Lightweight Single Scull – Semi-Final One (First Three to A Final; rest to B Final): 1 Switzerland (P Weisshaupt) 7:56.1, 2 Ireland (S McCrohan) 7:58.65, 3 Belgium (J Hammond) 8:03.22; 4 Japan 8:09.31, 5 Canada 8:09.80, 6 Hong Kong 8:14.50. A FINAL: 1 Greece (A Tsiavou) 7:47.78, 2 Switzerland (P Weisshaupt) 7:51.39, 3 Ireland (S McCrohan) 7:54.86; 4 Belgium (J Hammond) 7:55.17, 5 Poland 7:59.80, 6 Netherlands (M-A Frenken) 8:02.57.

 

Published in Rowing
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Royal National Lifeboat Institute (RNLI) in Ireland Information

The Royal National Lifeboat Institution (RNLI) is a charity to save lives at sea in the waters of UK and Ireland. Funded principally by legacies and donations, the RNLI operates a fleet of lifeboats, crewed by volunteers, based at a range of coastal and inland waters stations. Working closely with UK and Ireland Coastguards, RNLI crews are available to launch at short notice to assist people and vessels in difficulties.

RNLI was founded in 1824 and is based in Poole, Dorset. The organisation raised €210m in funds in 2019, spending €200m on lifesaving activities and water safety education. RNLI also provides a beach lifeguard service in the UK and has recently developed an International drowning prevention strategy, partnering with other organisations and governments to make drowning prevention a global priority.

Irish Lifeboat Stations

There are 46 lifeboat stations on the island of Ireland, with an operational base in Swords, Co Dublin. Irish RNLI crews are tasked through a paging system instigated by the Irish Coast Guard which can task a range of rescue resources depending on the nature of the emergency.

Famous Irish Lifeboat Rescues

Irish Lifeboats have participated in many rescues, perhaps the most famous of which was the rescue of the crew of the Daunt Rock lightship off Cork Harbour by the Ballycotton lifeboat in 1936. Spending almost 50 hours at sea, the lifeboat stood by the drifting lightship until the proximity to the Daunt Rock forced the coxswain to get alongside and successfully rescue the lightship's crew.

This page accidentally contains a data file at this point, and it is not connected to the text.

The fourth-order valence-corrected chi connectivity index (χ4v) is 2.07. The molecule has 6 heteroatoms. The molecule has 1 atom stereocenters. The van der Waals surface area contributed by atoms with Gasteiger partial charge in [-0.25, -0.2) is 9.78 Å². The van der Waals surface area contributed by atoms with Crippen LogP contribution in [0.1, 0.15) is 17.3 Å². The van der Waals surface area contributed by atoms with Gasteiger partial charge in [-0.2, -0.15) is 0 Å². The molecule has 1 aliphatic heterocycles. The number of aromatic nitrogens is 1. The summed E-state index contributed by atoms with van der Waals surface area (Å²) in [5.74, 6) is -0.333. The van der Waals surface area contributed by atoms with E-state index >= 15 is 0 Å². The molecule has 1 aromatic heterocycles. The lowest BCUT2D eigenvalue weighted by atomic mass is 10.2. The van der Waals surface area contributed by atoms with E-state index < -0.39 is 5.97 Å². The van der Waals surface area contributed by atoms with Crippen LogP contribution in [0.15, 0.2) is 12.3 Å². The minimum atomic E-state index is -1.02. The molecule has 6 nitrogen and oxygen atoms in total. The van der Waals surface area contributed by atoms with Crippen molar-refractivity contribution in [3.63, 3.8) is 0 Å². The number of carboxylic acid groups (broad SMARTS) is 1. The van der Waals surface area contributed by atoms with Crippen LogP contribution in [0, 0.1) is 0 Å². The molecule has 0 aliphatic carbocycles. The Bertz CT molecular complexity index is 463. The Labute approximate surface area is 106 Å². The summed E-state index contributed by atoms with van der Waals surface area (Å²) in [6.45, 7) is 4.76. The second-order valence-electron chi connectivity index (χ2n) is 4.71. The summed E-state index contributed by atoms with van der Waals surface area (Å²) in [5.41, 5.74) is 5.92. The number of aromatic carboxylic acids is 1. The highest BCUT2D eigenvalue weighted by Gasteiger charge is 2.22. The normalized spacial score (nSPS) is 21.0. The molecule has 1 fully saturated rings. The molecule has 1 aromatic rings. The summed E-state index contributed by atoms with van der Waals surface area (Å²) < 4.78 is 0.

32 Irish lifeboat crew have been lost in rescue missions, including the 15 crew of the Kingstown (now Dun Laoghaire) lifeboat which capsized while attempting to rescue the crew of the SS Palme on Christmas Eve 1895.

FAQs

While the number of callouts to lifeboat stations varies from year to year, Howth Lifeboat station has aggregated more 'shouts' in recent years than other stations, averaging just over 60 a year.

Stations with an offshore lifeboat have a full-time mechanic, while some have a full-time coxswain. However, most lifeboat crews are volunteers.

There are 46 lifeboat stations on the island of Ireland

32 Irish lifeboat crew have been lost in rescue missions, including the 15 crew of the Kingstown (now Dun Laoghaire) lifeboat which capsized while attempting to rescue the crew of the SS Palme on Christmas Eve 1895

In 2019, 8,941 lifeboat launches saved 342 lives across the RNLI fleet.

The Irish fleet is a mixture of inshore and all-weather (offshore) craft. The offshore lifeboats, which range from 17m to 12m in length are either moored afloat, launched down a slipway or are towed into the sea on a trailer and launched. The inshore boats are either rigid or non-rigid inflatables.

The Irish Coast Guard in the Republic of Ireland or the UK Coastguard in Northern Ireland task lifeboats when an emergency call is received, through any of the recognised systems. These include 999/112 phone calls, Mayday/PanPan calls on VHF, a signal from an emergency position indicating radio beacon (EPIRB) or distress signals.

The Irish Coast Guard is the government agency responsible for the response to, and co-ordination of, maritime accidents which require search and rescue operations. To carry out their task the Coast Guard calls on their own resources – Coast Guard units manned by volunteers and contracted helicopters, as well as "declared resources" - RNLI lifeboats and crews. While lifeboats conduct the operation, the coordination is provided by the Coast Guard.

A lifeboat coxswain (pronounced cox'n) is the skipper or master of the lifeboat.

RNLI Lifeboat crews are required to follow a particular development plan that covers a pre-agreed range of skills necessary to complete particular tasks. These skills and tasks form part of the competence-based training that is delivered both locally and at the RNLI's Lifeboat College in Poole, Dorset

 

While the RNLI is dependent on donations and legacies for funding, they also need volunteer crew and fund-raisers.

© Afloat 2020